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Our new Head of Department started two weeks ago. He is organising one-to-one meetings with everyone to get to know us and figure out how the department currently operates. So far so good. I have my meeting with him tomorrow - should I print my CV to take with me?

He wants to get to know us, I want to present as someone organised, best foot forward and keen to progress (I am five years in, no promotion, would like to either move up or move on). If I show him my (v strong) CV will this help?

EDIT Thanks for all your responses. I went to the meeting with bullet points and demoes of work prepared - but not CV. This was the right call, and not only did it mean that meeting went well, it also meant I was very well prepared for a job interview elsewhere that I had later in the day. Thanks all, really appreciate your answers.

  • When did you start, i.e. how long have you been with the organisation? Is your CV up to date? – Lilienthal Aug 16 '17 at 12:44
  • Been here 5yrs, CV up to date as I've been actively job hunting. – user75476 Aug 16 '17 at 14:04
  • Assuming that the "move up or move on" aspect is also a conversation you'd like to have with this manager in the extremely near future I'd probably recommend against showing him your CV. The chance of that being taken the wrong way or escalating a discussion is way too high. – Lilienthal Aug 16 '17 at 15:31
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I wouldn't, from the question I can see you've been there five years so either you're presenting him with 5 year old information about you and your skills or if you've updated your CV it will look like a passive-aggressive way of saying that you are currently job hunting! Probably not the footing you want to start your working relationship with your new manager on!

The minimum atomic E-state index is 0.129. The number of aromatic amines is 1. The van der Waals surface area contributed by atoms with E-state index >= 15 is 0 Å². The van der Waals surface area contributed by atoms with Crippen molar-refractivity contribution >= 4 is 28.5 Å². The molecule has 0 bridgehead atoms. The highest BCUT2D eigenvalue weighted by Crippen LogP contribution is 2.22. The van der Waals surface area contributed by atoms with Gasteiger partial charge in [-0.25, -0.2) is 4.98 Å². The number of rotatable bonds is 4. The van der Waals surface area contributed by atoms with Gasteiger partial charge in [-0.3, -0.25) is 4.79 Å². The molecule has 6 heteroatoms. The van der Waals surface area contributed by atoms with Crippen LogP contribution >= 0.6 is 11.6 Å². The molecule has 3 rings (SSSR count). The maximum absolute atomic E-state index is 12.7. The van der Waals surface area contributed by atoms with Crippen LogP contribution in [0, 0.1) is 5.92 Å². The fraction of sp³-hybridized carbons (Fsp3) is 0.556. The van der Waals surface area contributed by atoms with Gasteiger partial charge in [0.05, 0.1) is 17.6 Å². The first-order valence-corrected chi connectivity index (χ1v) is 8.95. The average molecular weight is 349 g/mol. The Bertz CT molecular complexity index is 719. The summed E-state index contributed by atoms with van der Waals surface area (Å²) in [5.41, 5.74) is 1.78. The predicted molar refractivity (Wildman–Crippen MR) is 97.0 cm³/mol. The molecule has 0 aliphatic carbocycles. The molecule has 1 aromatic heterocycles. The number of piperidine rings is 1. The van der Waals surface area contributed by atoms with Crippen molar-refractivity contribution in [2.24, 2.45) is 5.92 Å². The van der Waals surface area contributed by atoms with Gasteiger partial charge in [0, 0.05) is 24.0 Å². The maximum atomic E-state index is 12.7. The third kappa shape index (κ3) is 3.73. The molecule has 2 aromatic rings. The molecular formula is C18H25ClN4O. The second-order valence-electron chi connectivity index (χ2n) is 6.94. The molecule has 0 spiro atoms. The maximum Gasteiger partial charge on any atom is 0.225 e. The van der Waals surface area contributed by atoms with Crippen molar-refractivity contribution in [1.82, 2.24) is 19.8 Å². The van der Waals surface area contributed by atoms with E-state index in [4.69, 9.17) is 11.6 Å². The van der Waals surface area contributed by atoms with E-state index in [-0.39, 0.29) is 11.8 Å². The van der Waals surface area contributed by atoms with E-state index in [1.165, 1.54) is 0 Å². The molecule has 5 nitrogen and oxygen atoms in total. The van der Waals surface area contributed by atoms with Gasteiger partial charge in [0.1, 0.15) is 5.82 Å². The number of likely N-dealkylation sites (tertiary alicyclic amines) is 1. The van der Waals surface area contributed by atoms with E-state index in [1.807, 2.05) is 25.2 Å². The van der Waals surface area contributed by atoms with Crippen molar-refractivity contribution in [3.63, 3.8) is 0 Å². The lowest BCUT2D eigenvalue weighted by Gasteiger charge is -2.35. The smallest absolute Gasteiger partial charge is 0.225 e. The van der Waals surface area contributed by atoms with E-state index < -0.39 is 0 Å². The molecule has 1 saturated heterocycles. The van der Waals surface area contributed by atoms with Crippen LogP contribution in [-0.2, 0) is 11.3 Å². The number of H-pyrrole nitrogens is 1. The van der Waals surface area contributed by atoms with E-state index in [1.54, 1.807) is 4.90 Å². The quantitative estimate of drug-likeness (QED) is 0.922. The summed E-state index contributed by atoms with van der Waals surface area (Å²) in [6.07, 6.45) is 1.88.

What I would do however is put together some bullet points/notes on what your skills, responsibilities and recent (~6-12 months sounds about right) accomplishments in the role are. Possibly some suggestions for your future professional development there as well. Sort of like a "cheat sheet" about you (in a professional sense obviously).

Don't go overboard on length or detail and I probably wouldn't be quite as full-on self-promoting as a CV would be. This will show you as organised and the other good things you want to get across and let you recap all the good things you've been doing at the organisation before they got there.

  • @user75476 Happy to help! – motosubatsu Aug 16 '17 at 15:14
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If you have already been hired, your manager will likely only want to know about your current work and what you're like as a person. He should also hopefully know what your role involves, even if he hasn't spoken to you directly. The CV might be overkill (though you could maybe have it on hand and wait for him to suggest it).

What might be helpful, if you have access to a laptop or a portfolio of some sort, you could give him a demonstration of some of the work you are currently doing. Don't just tell him what you have done and what you're doing, show him. That would likely present you as the organised and prepared type.

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    "Don't just tell him what you have done and what you're doing, show him." That's what your CV should contain in the first place. Very few people in very few professions benefit from having an actual portfolio. Between having your CV to hand to go over some of your accomplishments, or giving an entire presentation or demo I know which I would call overkill. – Lilienthal Aug 16 '17 at 12:42
  • Thanks also useful. I think I will prepare bullet points of recent job activities and achievements, as motosabu suggested, have a CV to hand in case it comes up (but probably won't use it) and have a couple of work examples to show - this is relevant as I work in visual media – user75476 Aug 16 '17 at 14:07

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